# MTP 621

Introduction to Mathematical Logic

## Spring, 2008

Here's a calendar of topics, week by week.

And here's a syllabus (finally). It's slightly
expanded from what I e-mailed out on Feb. 8.

This course meets from 6:30-8:20 PM in Hagedorn 104.

I taught this course previously in Summer 1996, and an undergraduate logic course in
Fall 1997, Fall 2001, and Fall 2003.

The textbook introduces the notations
mathematicians use to formalize logical reasoning and to give a
precise meaning to the notion of "truth". We'll discuss the notion of a
"model" of a language (a miniature universe in which statements of the
language are true or false) and the possibilities of a statement being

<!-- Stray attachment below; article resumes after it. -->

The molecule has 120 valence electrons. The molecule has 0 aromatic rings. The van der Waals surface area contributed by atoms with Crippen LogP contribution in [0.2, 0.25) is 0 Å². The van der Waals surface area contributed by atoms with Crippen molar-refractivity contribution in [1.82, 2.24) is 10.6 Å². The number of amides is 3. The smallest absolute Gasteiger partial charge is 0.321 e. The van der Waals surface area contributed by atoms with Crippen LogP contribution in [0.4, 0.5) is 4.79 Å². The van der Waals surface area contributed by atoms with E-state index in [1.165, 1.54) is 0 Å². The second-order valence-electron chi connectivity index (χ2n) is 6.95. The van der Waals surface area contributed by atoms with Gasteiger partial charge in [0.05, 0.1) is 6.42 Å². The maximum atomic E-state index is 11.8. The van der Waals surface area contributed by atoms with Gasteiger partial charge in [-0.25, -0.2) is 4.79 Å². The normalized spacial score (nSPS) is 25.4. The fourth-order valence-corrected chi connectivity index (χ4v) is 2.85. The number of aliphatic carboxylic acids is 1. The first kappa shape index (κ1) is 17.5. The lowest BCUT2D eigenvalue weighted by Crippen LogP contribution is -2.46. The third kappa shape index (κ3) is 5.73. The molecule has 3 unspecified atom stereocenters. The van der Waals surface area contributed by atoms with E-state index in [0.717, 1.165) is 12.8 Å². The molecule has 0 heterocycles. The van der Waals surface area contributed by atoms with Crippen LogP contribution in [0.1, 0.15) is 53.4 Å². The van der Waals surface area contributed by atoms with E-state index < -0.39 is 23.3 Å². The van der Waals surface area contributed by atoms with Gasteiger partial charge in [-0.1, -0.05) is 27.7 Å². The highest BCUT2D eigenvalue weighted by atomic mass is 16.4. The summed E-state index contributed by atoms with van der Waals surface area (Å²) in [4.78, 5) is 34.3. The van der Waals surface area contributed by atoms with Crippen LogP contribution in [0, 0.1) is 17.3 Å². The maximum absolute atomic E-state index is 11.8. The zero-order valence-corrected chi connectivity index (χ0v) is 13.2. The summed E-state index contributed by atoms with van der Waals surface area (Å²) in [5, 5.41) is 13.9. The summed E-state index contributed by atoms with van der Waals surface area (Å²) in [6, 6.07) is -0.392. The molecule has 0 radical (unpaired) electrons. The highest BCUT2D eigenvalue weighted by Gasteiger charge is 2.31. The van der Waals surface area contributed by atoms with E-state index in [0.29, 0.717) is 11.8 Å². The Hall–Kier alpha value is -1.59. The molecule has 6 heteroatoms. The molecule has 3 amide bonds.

true in one world and false in another, or true in several different
worlds. We'll discuss the notion of logical consequence (under what
circumstances one statement necessarily follows from another), its
formalization in mathematical inference rules, and the correspondence of
those formal rules to the informal principles of sound reasoning used by
real human beings. We'll also mention some of the major paradoxes and
problems in the history of logic, and some major breakthroughs of
20th-century logic.

Last modified:
Tue Feb 12 19:24:00 EST 2008
Stephen Bloch / sbloch@adelphi.edu